Hot Water Systems
Geothermal systems can provide all or part of a household's hot water. An economical way to obtain a portion of domestic hot water is through the addition of a desuperheater to the geothermal unit. A desuperheater is a small, auxiliary heat exchanger that uses superheated gases from the heat pump's compressor to heat water. This hot water then circulates through a pipe to the home's water heater tank. In summer, when the geothermal system is in the cooling mode, the desuperheater merely uses excess heat that would otherwise be expelled to the loop. When the geothermal unit is running frequently, homeowners can obtain all of their hot water in this manner virtually for free. A conventional hot water heater meets household hot water needs in winter if the desuperheater isn't producing enough, and in the spring and fall when the geothermal system may not be operating at all.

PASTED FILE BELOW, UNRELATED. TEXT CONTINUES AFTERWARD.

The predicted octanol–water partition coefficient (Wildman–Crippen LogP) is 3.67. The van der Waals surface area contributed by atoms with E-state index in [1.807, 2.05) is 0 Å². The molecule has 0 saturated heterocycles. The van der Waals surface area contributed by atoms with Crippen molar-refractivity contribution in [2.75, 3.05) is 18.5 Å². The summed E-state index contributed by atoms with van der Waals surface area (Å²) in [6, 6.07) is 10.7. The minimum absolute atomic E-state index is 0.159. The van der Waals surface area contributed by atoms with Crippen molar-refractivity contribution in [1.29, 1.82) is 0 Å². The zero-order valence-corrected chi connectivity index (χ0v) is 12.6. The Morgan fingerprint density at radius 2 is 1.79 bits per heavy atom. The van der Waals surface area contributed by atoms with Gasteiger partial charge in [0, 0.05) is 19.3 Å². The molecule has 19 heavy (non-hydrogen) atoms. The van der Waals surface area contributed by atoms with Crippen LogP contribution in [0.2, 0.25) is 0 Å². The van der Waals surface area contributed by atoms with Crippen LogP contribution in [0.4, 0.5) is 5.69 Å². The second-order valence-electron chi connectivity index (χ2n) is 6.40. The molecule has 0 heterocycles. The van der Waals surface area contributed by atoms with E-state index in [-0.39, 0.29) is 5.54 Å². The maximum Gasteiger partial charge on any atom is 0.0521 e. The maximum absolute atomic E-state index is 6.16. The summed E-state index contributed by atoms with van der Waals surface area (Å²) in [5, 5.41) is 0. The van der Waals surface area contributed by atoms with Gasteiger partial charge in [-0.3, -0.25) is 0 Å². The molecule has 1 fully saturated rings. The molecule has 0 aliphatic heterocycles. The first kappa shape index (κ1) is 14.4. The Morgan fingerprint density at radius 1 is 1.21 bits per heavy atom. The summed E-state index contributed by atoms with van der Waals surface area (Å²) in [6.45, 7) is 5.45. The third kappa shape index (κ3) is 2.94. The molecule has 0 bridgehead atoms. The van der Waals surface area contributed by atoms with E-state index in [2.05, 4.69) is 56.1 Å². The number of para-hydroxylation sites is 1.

Because geothermal systems heat water so efficiently, many manufacturers today are also offering triple function geothermal systems. Triple function systems provide heating, cooling and hot water. They use a separate heat exchanger to meet all of a household's hot water needs.